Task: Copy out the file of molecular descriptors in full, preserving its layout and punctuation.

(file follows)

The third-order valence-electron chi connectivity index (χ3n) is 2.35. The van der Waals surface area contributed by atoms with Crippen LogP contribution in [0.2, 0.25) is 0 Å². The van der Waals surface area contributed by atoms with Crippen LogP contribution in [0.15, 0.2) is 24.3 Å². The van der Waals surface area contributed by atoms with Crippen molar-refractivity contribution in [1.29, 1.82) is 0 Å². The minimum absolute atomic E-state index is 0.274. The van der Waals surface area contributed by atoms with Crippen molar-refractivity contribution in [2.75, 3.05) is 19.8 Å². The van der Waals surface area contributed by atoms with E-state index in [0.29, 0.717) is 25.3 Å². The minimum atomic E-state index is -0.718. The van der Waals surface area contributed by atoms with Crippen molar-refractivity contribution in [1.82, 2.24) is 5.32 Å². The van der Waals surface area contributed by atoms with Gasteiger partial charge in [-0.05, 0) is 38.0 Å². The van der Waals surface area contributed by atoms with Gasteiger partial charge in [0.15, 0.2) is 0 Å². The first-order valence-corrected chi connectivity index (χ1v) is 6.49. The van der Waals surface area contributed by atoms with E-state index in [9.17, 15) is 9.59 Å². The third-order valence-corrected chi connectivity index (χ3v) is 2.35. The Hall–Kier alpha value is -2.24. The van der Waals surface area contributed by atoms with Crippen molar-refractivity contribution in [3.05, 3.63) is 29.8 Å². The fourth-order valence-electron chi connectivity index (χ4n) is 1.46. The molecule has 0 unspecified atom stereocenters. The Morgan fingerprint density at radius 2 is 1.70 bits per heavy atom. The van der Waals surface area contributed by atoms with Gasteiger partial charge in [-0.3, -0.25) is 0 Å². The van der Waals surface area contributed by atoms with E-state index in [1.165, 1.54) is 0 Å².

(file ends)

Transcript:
The third-order valence-electron chi connectivity index (χ3n) is 2.35. The van der Waals surface area contributed by atoms with Crippen LogP contribution in [0.2, 0.25) is 0 Å². The van der Waals surface area contributed by atoms with Crippen LogP contribution in [0.15, 0.2) is 24.3 Å². The van der Waals surface area contributed by atoms with Crippen molar-refractivity contribution in [1.29, 1.82) is 0 Å². The minimum absolute atomic E-state index is 0.274. The van der Waals surface area contributed by atoms with Crippen molar-refractivity contribution in [2.75, 3.05) is 19.8 Å². The van der Waals surface area contributed by atoms with E-state index in [0.29, 0.717) is 25.3 Å². The minimum atomic E-state index is -0.718. The van der Waals surface area contributed by atoms with Crippen molar-refractivity contribution in [1.82, 2.24) is 5.32 Å². The van der Waals surface area contributed by atoms with Gasteiger partial charge in [-0.05, 0) is 38.0 Å². The van der Waals surface area contributed by atoms with Gasteiger partial charge in [0.15, 0.2) is 0 Å². The first-order valence-corrected chi connectivity index (χ1v) is 6.49. The van der Waals surface area contributed by atoms with E-state index in [9.17, 15) is 9.59 Å². The third-order valence-corrected chi connectivity index (χ3v) is 2.35. The Hall–Kier alpha value is -2.24. The van der Waals surface area contributed by atoms with Crippen molar-refractivity contribution in [3.05, 3.63) is 29.8 Å². The fourth-order valence-electron chi connectivity index (χ4n) is 1.46. The molecule has 0 unspecified atom stereocenters. The Morgan fingerprint density at radius 2 is 1.70 bits per heavy atom. The van der Waals surface area contributed by atoms with Gasteiger partial charge in [-0.3, -0.25) is 0 Å². The van der Waals surface area contributed by atoms with E-state index in [1.165, 1.54) is 0 Å².